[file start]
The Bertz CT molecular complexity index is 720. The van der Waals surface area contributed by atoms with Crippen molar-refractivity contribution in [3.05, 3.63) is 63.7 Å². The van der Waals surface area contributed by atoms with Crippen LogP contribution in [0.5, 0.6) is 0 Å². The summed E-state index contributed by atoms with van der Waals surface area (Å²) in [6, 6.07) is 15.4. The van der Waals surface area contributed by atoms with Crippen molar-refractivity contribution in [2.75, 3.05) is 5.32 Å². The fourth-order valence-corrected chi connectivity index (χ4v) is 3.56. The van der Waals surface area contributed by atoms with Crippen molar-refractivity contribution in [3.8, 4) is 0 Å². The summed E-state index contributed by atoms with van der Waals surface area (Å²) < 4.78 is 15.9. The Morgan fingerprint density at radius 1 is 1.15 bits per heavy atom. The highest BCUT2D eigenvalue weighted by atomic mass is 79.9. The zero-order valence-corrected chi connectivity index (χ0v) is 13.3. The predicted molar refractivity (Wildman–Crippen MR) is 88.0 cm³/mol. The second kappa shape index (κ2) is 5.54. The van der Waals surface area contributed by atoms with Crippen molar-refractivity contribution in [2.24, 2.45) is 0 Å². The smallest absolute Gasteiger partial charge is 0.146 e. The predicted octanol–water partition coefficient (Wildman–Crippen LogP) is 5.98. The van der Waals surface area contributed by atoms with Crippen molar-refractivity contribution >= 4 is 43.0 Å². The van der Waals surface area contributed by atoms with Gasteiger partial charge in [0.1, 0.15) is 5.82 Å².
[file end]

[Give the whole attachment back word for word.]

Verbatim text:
The Bertz CT molecular complexity index is 720. The van der Waals surface area contributed by atoms with Crippen molar-refractivity contribution in [3.05, 3.63) is 63.7 Å². The van der Waals surface area contributed by atoms with Crippen LogP contribution in [0.5, 0.6) is 0 Å². The summed E-state index contributed by atoms with van der Waals surface area (Å²) in [6, 6.07) is 15.4. The van der Waals surface area contributed by atoms with Crippen molar-refractivity contribution in [2.75, 3.05) is 5.32 Å². The fourth-order valence-corrected chi connectivity index (χ4v) is 3.56. The van der Waals surface area contributed by atoms with Crippen molar-refractivity contribution in [3.8, 4) is 0 Å². The summed E-state index contributed by atoms with van der Waals surface area (Å²) < 4.78 is 15.9. The Morgan fingerprint density at radius 1 is 1.15 bits per heavy atom. The highest BCUT2D eigenvalue weighted by atomic mass is 79.9. The zero-order valence-corrected chi connectivity index (χ0v) is 13.3. The predicted molar refractivity (Wildman–Crippen MR) is 88.0 cm³/mol. The second kappa shape index (κ2) is 5.54. The van der Waals surface area contributed by atoms with Crippen molar-refractivity contribution in [2.24, 2.45) is 0 Å². The smallest absolute Gasteiger partial charge is 0.146 e. The predicted octanol–water partition coefficient (Wildman–Crippen LogP) is 5.98. The van der Waals surface area contributed by atoms with Crippen molar-refractivity contribution >= 4 is 43.0 Å². The van der Waals surface area contributed by atoms with Gasteiger partial charge in [0.1, 0.15) is 5.82 Å².